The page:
The head of the Chinese army in Hong Kong has spoken on the protests for the first time, saying the unrest has “seriously threatened the life and safety” of the people and should not be tolerated.
The commander of the People’s Liberation Army (PLA) garrison in Hong Kong warned it was “determined to protect national sovereignty, security, stability and the prosperity of Hong Kong”.
The remarks were made by Chen Daoxiang on Wednesday at a reception celebrating the 92nd anniversary of the PLA. They came the day after 43 protesters were charged with rioting and released on bail. Some of those charged were as young as 16 and included a Cathay Pacific pilot.
The PLA chief also gave his “firm” support to Hong Kong’s chief executive, Carrie Lam, as well as to to the Hong Kong police force for “rigorously enforcing the law”.
At the reception, the PLA released a dramatic video showcasing the army. In one scene, an anti-riot drill was shown where ranks of marching soldiers holding riot shields advanced and fired on fleeing “citizens”. The scene included footage of tanks rolling in, water cannon being used, and “handcuffed” citizens being led away.
A soldier was seen shouting in Cantonese, the language spoken in Hong Kong rather than mainland China: “All consequences are at your own risk.”
The commander’s intervention came as first chief executive of Hong Kong, Tung Chee-hwa, accused the US and Taiwan of orchestrating the protests that have rocked the former British colony for eight weeks.
Tung, who is the vice-chairman of the Chinese People’s Political Consultative Conference, also gave his support to the Hong Kong authorities in “defending the rule of law and taking decisive measures to restore social order”, adding that they have “already heard the voice of the public”.
The remarks of both the PLA chief and Tung reiterated Beijing’s position and the rhetoric it has used throughout the protests with its backing of the Hong Kong authorities, the claims that foreign forces are intervening, and the condemnation of the increasingly violent protests.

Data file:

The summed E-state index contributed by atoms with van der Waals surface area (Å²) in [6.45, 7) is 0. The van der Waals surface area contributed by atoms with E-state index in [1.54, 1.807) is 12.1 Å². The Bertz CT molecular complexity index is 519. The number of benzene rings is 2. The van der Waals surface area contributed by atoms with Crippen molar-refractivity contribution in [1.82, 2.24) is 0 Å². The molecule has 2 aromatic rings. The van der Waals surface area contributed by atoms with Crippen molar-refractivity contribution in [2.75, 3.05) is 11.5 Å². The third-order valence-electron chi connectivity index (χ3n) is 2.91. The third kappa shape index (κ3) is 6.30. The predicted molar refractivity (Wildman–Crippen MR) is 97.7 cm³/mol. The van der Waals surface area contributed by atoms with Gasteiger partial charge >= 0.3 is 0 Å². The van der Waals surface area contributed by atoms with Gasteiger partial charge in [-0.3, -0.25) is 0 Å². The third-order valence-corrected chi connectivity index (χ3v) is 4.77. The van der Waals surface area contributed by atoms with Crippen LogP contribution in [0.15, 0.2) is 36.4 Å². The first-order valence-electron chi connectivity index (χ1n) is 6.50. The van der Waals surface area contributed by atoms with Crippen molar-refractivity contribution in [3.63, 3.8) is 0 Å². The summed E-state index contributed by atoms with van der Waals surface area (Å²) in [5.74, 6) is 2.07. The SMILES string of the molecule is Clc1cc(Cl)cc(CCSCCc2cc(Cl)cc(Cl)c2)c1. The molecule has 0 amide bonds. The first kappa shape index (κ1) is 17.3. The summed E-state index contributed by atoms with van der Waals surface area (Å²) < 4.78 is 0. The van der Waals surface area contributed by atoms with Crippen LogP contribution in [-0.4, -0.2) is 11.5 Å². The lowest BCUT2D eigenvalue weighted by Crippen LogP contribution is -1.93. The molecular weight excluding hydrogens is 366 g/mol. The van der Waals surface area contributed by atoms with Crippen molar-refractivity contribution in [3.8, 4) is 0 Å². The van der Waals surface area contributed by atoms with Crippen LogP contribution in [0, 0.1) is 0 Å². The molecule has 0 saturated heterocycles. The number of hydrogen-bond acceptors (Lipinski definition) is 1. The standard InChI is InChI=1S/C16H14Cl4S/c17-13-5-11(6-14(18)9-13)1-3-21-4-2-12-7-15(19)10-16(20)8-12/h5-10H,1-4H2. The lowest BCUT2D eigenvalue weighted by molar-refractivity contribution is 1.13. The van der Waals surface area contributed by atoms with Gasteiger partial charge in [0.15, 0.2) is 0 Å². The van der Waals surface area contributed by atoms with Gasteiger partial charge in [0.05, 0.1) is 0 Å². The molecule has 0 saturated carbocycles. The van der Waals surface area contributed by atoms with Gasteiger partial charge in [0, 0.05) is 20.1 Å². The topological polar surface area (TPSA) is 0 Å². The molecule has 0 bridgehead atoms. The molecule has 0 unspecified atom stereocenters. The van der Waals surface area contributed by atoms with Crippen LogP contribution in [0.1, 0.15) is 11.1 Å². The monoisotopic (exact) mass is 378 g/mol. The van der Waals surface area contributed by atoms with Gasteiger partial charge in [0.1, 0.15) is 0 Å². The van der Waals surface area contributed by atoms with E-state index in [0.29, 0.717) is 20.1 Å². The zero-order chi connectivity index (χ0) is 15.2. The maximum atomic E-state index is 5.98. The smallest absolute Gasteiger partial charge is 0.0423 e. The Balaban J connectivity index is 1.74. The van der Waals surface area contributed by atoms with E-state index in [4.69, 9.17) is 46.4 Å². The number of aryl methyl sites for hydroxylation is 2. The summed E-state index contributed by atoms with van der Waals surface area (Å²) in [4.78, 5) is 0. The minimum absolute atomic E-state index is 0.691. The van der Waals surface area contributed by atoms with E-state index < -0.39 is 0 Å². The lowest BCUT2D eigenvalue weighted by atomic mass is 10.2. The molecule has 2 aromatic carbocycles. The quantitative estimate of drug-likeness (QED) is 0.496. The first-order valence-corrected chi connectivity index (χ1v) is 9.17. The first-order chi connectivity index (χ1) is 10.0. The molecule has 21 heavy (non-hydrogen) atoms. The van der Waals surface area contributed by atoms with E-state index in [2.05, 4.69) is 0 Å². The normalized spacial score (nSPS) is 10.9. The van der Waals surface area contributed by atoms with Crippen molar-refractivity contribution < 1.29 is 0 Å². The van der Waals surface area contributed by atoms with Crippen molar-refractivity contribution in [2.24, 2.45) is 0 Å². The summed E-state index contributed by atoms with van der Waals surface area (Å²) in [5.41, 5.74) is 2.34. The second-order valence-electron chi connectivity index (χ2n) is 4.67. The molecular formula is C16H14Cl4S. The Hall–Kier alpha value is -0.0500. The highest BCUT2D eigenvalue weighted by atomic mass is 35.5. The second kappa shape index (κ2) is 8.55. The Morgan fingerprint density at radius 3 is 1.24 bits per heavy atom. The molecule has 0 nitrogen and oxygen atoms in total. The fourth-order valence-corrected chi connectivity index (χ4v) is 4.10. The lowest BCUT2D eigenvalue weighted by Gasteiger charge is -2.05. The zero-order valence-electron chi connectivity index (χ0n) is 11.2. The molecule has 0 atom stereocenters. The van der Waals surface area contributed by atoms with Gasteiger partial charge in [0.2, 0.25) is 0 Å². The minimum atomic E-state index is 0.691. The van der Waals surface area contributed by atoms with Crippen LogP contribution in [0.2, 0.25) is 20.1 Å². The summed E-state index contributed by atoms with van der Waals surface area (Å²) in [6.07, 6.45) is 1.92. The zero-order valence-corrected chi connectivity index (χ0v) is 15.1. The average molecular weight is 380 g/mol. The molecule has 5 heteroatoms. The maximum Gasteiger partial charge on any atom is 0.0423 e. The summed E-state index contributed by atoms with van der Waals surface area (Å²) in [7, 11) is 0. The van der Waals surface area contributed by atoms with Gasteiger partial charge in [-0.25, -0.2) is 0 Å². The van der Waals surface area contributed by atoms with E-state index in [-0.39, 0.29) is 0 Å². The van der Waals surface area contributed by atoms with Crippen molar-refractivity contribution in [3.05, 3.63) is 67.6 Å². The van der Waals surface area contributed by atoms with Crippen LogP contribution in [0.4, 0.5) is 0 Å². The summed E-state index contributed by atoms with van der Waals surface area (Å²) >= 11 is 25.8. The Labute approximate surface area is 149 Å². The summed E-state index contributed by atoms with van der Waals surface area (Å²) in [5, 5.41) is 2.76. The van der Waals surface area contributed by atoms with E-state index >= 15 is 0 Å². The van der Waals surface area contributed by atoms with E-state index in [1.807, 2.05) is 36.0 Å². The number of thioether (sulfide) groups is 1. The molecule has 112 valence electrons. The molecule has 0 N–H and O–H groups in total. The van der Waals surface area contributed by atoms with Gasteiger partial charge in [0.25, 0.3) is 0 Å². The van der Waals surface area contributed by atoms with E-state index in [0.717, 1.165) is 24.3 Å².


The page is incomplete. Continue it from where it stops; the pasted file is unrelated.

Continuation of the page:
The PLA chief’s remarks will further stoke fears that the Chinese army may intervene in the protests. Last week, an official from the Chinese defence ministry said Beijing could legally intervene should the Hong Kong government ask for help “in maintaining social order”.
Bloomberg reported yesterday that a senior US official said that the White House was monitoring a congregation of Chinese forces on Hong Kong’s border. An analyst said that it was possible that they were simply observing a police swearing-in ceremony.
“The PLA comments are part of psychological warfare against Hong Kongers,” said Andreas Fulda, a China researcher at the University of Nottingham, adding that he believed it to be highly unlikely the Chinese army would intervene to avoid “a protracted urban armed conflict”.
“Any military deployment in Hong Kong will also lead to internal disagreements within the Chinese Communist Party,” he said, adding that the city is an important financial hub for the party.
Hong Kong is in its eighth consecutive weeks of protests, which were sparked by a proposed extradition bill that would allow suspects to be sent to mainland China. Public anger has mounted over the excessive use of force by the police, which is being investigated by the city’s corruption watchdog over accusations that it failed to protect the public when masked thugs attacked protesters and train passengers earlier this month in Yuen Long.
There are protests planned for the next two weeks. This weekend, civil servants have planned a peaceful rally for Friday, while marches have been scheduled for both Saturday and Sunday across the territory. A general city-wide strike has been called for Monday, backed by the Hong Kong Confederation of Trade Unions.